The entire universe is a distributed system. But in software engineering we are interested in a minute subset of distributed systems and how to observe and control them to make our lives easier and often to make money and drive economy.
Observability, in this context, is about gathering the necessary data to understand the system's state and performance. This might involve tracking metrics like request rates, errors, and latency, or using logging and tracing to understand the history of system events and interactions. The facets of observability are often categorised as the 3 pillars - Logging , Tracing and Metrics
"The internal variables of a complex system are rarely in-dependent of each other, as the interactions between the system’s components induce systematic interdependencies between them"
- (Liu, Slotine & Albert-László Barabási 2013)
Controllability on the other hand, is about making adjustments to the system to influence its behaviour. This could be scaling resources up or down in response to demand, deploying new code to add features or fix bugs, or tuning system parameters to optimise performance. Observability and Controllability often go hand in hand because in order to steer a system efficiently towards a logical goal, we need to observe it.
Separating the Evergreen from the Specifics
In this article we are focusing more on general, evergreen principles, to steer ourselves away from context bound specific concepts that become obsolete at the speed of innovation and trends. At the time of writing this, a loosely-coupled, vendor neutral implementation of observable systems is achieved by using Open Telemetry. But the essence of the subject matter remains evergreen.
By achieving high levels of observability and controllability, we can build more reliable, efficient, and user-friendly software systems. And as you noted, this isn't just about making our lives easier—it's also a key driver of economic value. As our world becomes increasingly digital, the ability to build, manage, and optimise distributed systems is more important than ever for businesses across all industries.
Observability and Controllability are not only anecdotally duals of each other but they have a duality ingrained in mathematics.
Unraveling a magician's secret
Imagine you're at a magic show. The magician places a coin in her palm, closes her hand, and when she opens it again, the coin has vanished! Now, you didn't see where the coin went or how the trick was done, but you know something happened - the coin is gone. The trick isn't observable to you because the magician has hidden the important details.
But what if you could see every detail? What if you had x-ray vision and could see the coin up the magician's sleeve? Suddenly, the system - in this case, the magic trick - becomes observable. You can infer what happened from what you can see.
In essence, observability is like having x-ray vision for systems. Whether it's a magic trick, a car, or even something as complex as a city's traffic system, observability allows you to infer the entire state of a system based on what you can measure or see.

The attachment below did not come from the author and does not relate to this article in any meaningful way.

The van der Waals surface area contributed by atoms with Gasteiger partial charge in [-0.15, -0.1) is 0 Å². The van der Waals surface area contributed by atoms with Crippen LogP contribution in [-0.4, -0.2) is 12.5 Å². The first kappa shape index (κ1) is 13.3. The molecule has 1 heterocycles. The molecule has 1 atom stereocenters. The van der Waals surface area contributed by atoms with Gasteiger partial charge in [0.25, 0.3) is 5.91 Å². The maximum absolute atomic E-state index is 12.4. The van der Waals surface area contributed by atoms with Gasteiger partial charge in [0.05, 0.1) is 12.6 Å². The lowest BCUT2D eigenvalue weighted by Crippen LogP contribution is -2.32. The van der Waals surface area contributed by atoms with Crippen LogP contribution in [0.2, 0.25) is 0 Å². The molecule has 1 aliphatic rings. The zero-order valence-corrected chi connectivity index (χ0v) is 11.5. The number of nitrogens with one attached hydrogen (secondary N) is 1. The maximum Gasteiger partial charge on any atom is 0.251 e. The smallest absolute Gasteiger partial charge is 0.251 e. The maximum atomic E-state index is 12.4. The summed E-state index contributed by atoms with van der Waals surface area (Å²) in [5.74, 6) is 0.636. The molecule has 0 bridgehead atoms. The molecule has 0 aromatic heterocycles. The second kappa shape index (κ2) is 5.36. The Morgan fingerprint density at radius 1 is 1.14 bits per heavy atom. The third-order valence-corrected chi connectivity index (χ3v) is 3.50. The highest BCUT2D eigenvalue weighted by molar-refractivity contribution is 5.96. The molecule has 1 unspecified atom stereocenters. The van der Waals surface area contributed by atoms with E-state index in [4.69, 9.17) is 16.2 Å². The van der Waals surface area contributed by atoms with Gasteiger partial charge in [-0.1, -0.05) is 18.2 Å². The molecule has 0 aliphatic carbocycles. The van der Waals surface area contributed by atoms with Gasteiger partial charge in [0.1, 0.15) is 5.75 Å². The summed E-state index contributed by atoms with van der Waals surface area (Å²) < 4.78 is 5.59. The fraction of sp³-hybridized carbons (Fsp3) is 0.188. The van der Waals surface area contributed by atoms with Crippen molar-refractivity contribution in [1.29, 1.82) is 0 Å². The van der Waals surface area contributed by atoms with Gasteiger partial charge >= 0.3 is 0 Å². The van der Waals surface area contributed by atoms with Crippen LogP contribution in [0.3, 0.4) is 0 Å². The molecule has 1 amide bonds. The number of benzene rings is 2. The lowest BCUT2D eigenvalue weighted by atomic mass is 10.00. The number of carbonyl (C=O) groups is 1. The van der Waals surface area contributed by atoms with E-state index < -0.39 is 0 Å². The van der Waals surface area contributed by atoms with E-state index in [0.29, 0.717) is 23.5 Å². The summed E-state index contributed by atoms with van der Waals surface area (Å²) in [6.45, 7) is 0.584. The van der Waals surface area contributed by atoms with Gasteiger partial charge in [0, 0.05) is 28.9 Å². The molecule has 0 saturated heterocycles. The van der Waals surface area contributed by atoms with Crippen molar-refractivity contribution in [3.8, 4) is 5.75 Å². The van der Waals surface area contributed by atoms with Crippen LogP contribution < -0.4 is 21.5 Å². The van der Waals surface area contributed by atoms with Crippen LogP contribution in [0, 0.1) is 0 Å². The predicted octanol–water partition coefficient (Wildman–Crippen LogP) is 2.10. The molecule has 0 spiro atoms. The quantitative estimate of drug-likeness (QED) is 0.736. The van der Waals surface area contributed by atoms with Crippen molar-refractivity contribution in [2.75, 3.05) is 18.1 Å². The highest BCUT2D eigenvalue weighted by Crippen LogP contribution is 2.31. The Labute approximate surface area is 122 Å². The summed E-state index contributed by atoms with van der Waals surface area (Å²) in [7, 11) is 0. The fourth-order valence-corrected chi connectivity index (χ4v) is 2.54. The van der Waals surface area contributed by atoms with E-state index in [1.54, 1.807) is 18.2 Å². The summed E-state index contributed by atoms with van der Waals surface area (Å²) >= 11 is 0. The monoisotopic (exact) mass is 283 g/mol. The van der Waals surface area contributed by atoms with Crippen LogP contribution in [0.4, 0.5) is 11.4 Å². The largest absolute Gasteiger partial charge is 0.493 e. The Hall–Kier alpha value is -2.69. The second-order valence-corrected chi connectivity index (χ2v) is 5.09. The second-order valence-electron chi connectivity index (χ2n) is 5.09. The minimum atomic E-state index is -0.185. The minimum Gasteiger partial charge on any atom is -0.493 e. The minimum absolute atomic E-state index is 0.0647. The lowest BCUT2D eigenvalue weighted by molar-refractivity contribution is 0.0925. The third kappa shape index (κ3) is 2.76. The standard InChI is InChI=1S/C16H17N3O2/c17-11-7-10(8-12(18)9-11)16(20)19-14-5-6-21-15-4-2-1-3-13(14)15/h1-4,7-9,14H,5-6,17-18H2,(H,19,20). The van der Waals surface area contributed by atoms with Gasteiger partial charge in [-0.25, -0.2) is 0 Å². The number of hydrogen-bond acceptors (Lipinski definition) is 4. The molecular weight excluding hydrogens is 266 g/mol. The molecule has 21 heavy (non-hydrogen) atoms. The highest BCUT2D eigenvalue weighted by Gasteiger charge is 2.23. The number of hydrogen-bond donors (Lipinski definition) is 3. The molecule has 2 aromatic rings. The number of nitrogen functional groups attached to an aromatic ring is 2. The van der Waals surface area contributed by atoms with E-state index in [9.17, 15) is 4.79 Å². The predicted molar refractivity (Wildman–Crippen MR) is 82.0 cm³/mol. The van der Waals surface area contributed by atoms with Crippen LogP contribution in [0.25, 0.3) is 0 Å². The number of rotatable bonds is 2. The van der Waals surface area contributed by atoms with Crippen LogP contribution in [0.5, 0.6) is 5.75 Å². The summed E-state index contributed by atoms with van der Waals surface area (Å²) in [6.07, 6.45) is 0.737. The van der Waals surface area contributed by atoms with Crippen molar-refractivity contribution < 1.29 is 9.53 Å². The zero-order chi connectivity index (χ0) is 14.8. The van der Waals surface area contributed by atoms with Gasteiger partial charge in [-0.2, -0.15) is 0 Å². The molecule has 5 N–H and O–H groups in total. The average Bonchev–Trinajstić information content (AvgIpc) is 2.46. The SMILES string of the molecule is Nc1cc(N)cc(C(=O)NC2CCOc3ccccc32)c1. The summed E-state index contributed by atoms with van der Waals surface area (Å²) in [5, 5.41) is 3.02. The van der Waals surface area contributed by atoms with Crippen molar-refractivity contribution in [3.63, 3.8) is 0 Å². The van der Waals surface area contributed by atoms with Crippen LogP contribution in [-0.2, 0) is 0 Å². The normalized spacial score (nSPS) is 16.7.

And here's the mind-blowing part: In systems like weather prediction or traffic control, observability allows us to "see" the state of things we can't physically observe. By measuring certain variables, like temperature, wind speed, or traffic flow, we can infer a larger picture - whether it's predicting a storm or anticipating a traffic jam. In a way, it's our superpower for understanding and navigating the complex world around us.
Concluding with an Anecdote
There was once a master sculptor named Magnus who had an apprentice, Cora. Magnus was an expert at moulding stone into exquisite figures, while Cora, young and eager, was just beginning to understand the art.
One day, Cora asked, "Master, how is it that you can take an unformed stone and bring such beauty out of it?"
Magnus smiled and replied, "Well, my dear, it's a delicate dance between controllability and observability. In the same way that a captain must understand the sea and steer his ship with confidence, so must we understand the stone and guide our hands accordingly."
Over time, Cora became adept at sculpting, observing the stone and controlling her tools, but she found herself dissatisfied. Despite her growing skill, her sculptures did not seem as lifelike as her master's. Seeing her struggle, Magnus shared a deeper wisdom.
"Cora," he began, "controllability and observability are duals of each other, but the true mastery lies in understanding their balance. Observability is to truly see, to understand, and to appreciate the world and its complexity. But controllability is the ability to navigate within this complex world, influencing outcomes, shaping reality according to our understanding. To bring life into stone, you need to observe, to see its essence, but also control your hands to reveal it."
As she grew older, Cora realised the wisdom behind these words was not confined to the studio. It echoed throughout her life. She noticed that understanding people—observing their needs, fears, joys—made her relationships more meaningful. Controlling her reactions to life's ebbs and flows resulted in a more peaceful existence.
The dance between controllability and observability became Cora's guidepost, reminding her of the delicate balance between accepting the world as it is and striving to make it better. For she understood that life, like her sculptures, is shaped in the nexus of observing and controlling. Each movement of understanding, every subtle shift in action, brought forth the beauty she sought to create.
In the same way we should strive to bring efficiency to the systems we build by making them more controllable with a robust foundation of observability.
Happy Engineering 🍋